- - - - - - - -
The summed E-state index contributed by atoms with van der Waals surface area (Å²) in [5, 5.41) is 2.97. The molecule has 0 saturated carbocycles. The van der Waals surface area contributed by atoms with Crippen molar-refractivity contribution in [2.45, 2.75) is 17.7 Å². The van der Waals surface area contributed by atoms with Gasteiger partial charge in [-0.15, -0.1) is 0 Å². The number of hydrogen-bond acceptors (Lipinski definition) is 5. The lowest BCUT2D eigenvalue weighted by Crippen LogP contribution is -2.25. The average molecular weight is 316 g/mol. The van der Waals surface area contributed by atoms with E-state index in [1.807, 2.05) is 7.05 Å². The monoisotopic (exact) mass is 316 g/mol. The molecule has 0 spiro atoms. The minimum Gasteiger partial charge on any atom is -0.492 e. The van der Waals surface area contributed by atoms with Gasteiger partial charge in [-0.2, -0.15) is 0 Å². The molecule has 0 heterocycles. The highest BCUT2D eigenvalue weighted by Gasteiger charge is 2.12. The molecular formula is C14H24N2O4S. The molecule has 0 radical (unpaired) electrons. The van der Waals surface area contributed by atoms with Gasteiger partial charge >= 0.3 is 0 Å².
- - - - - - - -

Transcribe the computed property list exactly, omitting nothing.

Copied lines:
The summed E-state index contributed by atoms with van der Waals surface area (Å²) in [5, 5.41) is 2.97. The molecule has 0 saturated carbocycles. The van der Waals surface area contributed by atoms with Crippen molar-refractivity contribution in [2.45, 2.75) is 17.7 Å². The van der Waals surface area contributed by atoms with Gasteiger partial charge in [-0.15, -0.1) is 0 Å². The number of hydrogen-bond acceptors (Lipinski definition) is 5. The lowest BCUT2D eigenvalue weighted by Crippen LogP contribution is -2.25. The average molecular weight is 316 g/mol. The van der Waals surface area contributed by atoms with E-state index in [1.807, 2.05) is 7.05 Å². The monoisotopic (exact) mass is 316 g/mol. The molecule has 0 spiro atoms. The minimum Gasteiger partial charge on any atom is -0.492 e. The van der Waals surface area contributed by atoms with Gasteiger partial charge in [-0.2, -0.15) is 0 Å². The molecule has 0 heterocycles. The highest BCUT2D eigenvalue weighted by Gasteiger charge is 2.12. The molecular formula is C14H24N2O4S. The molecule has 0 radical (unpaired) electrons. The van der Waals surface area contributed by atoms with Gasteiger partial charge >= 0.3 is 0 Å².